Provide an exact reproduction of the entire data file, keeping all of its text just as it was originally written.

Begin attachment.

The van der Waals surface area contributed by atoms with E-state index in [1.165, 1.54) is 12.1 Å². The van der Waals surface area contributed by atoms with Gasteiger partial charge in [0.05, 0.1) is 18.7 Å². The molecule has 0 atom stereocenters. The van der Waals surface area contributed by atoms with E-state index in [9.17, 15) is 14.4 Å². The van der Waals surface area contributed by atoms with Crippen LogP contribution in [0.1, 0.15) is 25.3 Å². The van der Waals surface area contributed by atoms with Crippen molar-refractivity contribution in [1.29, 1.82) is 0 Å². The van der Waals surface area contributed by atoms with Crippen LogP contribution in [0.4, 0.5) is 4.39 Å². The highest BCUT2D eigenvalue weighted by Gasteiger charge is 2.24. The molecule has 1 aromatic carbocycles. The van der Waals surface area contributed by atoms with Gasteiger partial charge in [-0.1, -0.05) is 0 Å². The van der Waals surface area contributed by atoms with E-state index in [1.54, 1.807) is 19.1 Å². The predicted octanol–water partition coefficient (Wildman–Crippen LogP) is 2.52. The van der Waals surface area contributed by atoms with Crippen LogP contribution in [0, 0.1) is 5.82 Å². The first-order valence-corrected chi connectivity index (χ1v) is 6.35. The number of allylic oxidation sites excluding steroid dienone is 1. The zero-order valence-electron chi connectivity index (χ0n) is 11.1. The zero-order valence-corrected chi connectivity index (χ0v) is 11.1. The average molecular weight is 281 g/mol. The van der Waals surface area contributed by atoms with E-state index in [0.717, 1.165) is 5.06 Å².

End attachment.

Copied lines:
The van der Waals surface area contributed by atoms with E-state index in [1.165, 1.54) is 12.1 Å². The van der Waals surface area contributed by atoms with Gasteiger partial charge in [0.05, 0.1) is 18.7 Å². The molecule has 0 atom stereocenters. The van der Waals surface area contributed by atoms with E-state index in [9.17, 15) is 14.4 Å². The van der Waals surface area contributed by atoms with Crippen LogP contribution in [0.1, 0.15) is 25.3 Å². The van der Waals surface area contributed by atoms with Crippen molar-refractivity contribution in [1.29, 1.82) is 0 Å². The van der Waals surface area contributed by atoms with Crippen LogP contribution in [0.4, 0.5) is 4.39 Å². The highest BCUT2D eigenvalue weighted by Gasteiger charge is 2.24. The molecule has 1 aromatic carbocycles. The van der Waals surface area contributed by atoms with Gasteiger partial charge in [-0.1, -0.05) is 0 Å². The van der Waals surface area contributed by atoms with E-state index in [1.54, 1.807) is 19.1 Å². The predicted octanol–water partition coefficient (Wildman–Crippen LogP) is 2.52. The van der Waals surface area contributed by atoms with Crippen LogP contribution in [0, 0.1) is 5.82 Å². The first-order valence-corrected chi connectivity index (χ1v) is 6.35. The number of allylic oxidation sites excluding steroid dienone is 1. The zero-order valence-electron chi connectivity index (χ0n) is 11.1. The zero-order valence-corrected chi connectivity index (χ0v) is 11.1. The average molecular weight is 281 g/mol. The van der Waals surface area contributed by atoms with E-state index in [0.717, 1.165) is 5.06 Å².